Security by using .net instead of .com



  • So we have a sales person doing training onsite today. During the training someone noticed that the website they were told to go to http://www.paycomonline.com redirects the logon to https://www.paycomonline.net. The sales person said this is for security reasons.

    I can think of NO security improvements by redirecting users to a .net domain over a .com domain. Furthermore, if anything it leads to the possibility of site jacking. If that same user ends up at paycomonline.uk they will probably just think that the vendor has moved sites again for security and trod along entering their information.

    Furthermore, the instructions specifically say to go to the .com site, yet the trainer is suggesting that users bookmark the logon page which is a .net site (FYI, the .net site homepage is identical to the .com site, so using that as a landing page would work fine).

    Now I understand why they have the .com, everyone in the US goes to website.com first. It's the natural thing to do. But I'm confused why they put their logon page on the .net side of the house?

    Thoughts?



  • That's what happens when you have sales people doing training 🙂



  • Not for security reasons, I'd be afraid of any company that things this! Security through idiocy is not a thing.



  • You are correct, this actually is a security problem rather than a security feature. It makes people unable to identify the real address. It looks like every transaction is a hijack. When everything is a hijack, nothing is. Basically, the site is crying wolf every time.



  • Part of my thinks either this person made this up, their manager made this answer up, or the companies IT team figure few would understand the reality, so they gave them a quick simple answer that when most people hear it just gloss over and assume is correct and the conversation moves on.

    Of course, it's only people like us that challenge this.

    I've asked to be shown the companies reasoning/explanation on this changing TLD is more secure.



  • They have a weird "moves around" website. Uncomfortable to use.



  • @scottalanmiller said:

    Basically, the site is crying wolf every time.

    There are no errors, etc. Just the user noticing the change.



  • @Dashrender said:

    There are no errors, etc. Just the user noticing the change.

    Exactly. You train users to look for these kinds of things to know when they are being hijacked. It's a red flag. This trains them to ignore common security training and just accept dangerous things.



  • Wow...just wow.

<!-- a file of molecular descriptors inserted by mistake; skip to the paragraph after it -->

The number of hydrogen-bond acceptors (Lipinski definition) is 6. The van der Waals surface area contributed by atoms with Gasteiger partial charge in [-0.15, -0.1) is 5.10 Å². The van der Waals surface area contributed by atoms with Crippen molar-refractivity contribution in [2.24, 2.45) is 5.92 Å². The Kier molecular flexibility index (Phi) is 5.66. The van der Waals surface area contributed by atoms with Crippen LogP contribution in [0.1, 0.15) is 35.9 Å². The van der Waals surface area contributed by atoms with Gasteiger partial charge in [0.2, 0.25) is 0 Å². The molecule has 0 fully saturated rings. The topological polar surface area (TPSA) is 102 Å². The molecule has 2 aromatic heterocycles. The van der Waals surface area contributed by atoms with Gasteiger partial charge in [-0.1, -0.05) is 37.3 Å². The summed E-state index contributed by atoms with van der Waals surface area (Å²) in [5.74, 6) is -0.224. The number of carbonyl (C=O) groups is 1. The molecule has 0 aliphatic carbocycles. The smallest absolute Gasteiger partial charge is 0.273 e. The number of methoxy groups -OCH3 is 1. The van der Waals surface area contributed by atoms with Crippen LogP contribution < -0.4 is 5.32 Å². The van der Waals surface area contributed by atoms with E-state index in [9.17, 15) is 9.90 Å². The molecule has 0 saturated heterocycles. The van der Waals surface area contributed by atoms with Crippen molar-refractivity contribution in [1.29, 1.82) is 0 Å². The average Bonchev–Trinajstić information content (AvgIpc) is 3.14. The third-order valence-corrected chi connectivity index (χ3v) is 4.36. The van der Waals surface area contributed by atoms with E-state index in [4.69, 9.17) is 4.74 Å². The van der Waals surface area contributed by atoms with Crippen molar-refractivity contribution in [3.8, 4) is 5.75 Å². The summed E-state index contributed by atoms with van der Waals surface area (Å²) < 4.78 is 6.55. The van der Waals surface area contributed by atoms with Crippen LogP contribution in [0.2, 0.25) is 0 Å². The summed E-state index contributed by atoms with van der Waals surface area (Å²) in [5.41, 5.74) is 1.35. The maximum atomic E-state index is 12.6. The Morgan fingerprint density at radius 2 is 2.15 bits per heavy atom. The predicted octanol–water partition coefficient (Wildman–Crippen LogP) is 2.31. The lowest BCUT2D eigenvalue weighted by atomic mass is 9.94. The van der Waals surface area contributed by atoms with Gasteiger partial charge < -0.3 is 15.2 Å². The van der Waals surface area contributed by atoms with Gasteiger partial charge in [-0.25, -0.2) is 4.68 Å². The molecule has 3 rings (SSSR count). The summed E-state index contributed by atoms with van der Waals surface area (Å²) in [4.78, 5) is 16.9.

I don't like sales people much.

    And where do I have to click to get the redirect?



  • If you click on Employee (and probably Customer) on the left, you'll be redirected to the .net site with the logon page.



  • Yeah, I agree with you @Dashrender and @scottalanmiller



  • @Dashrender Got it. I have actually seen that a lot. They don't call it security per say, they usually justify the .net as the SSL site and the .com is the public facing site. Some think its security by obscurity (or is that absurdity?), others just want to keep things separate.

    Although SSL on the whole site used to be something everyone avoided, Google has now suggested that all sites use SSL.



  • @technobabble said:

    Although SSL on the whole site used to be something everyone avoided, Google has now suggested that all sites use SSL.

    Everyone has been suggesting that now. For a while. To the point where even normal sites with no reason to need security are now recommended to start moving to full SSL. That's why the EFF is working on a free SSL cert authority to make that possible for everyone.



  • The reason you want anyone and everyone on the web to have an SSL to to prevent injection attacks, and hopefully some government snooping!



  • You don't care much about either of those things most of the time though. Banking, sure. Facebook, of course. Shopping, obviously. But just reading random news or whatever, the things that most of us do most of the time, it doesn't matter so much. If someone injection attacks me while browsing 9Gag or the government knows that I am reading about funny cat memes, doesn't concern too many people.



  • If there's no authentication, I suppose - but so many of those site do have authentication now days.

    And why would you not care about injection attacks (drive by downloads) ?



  • @Dashrender said:

    And why would you not care about injection attacks (drive by downloads) ?

    Downloads of what? And are we really worried about people attacking from inside the ISP?



  • A sales person being wrong about something technical. I've never seen that before 😉


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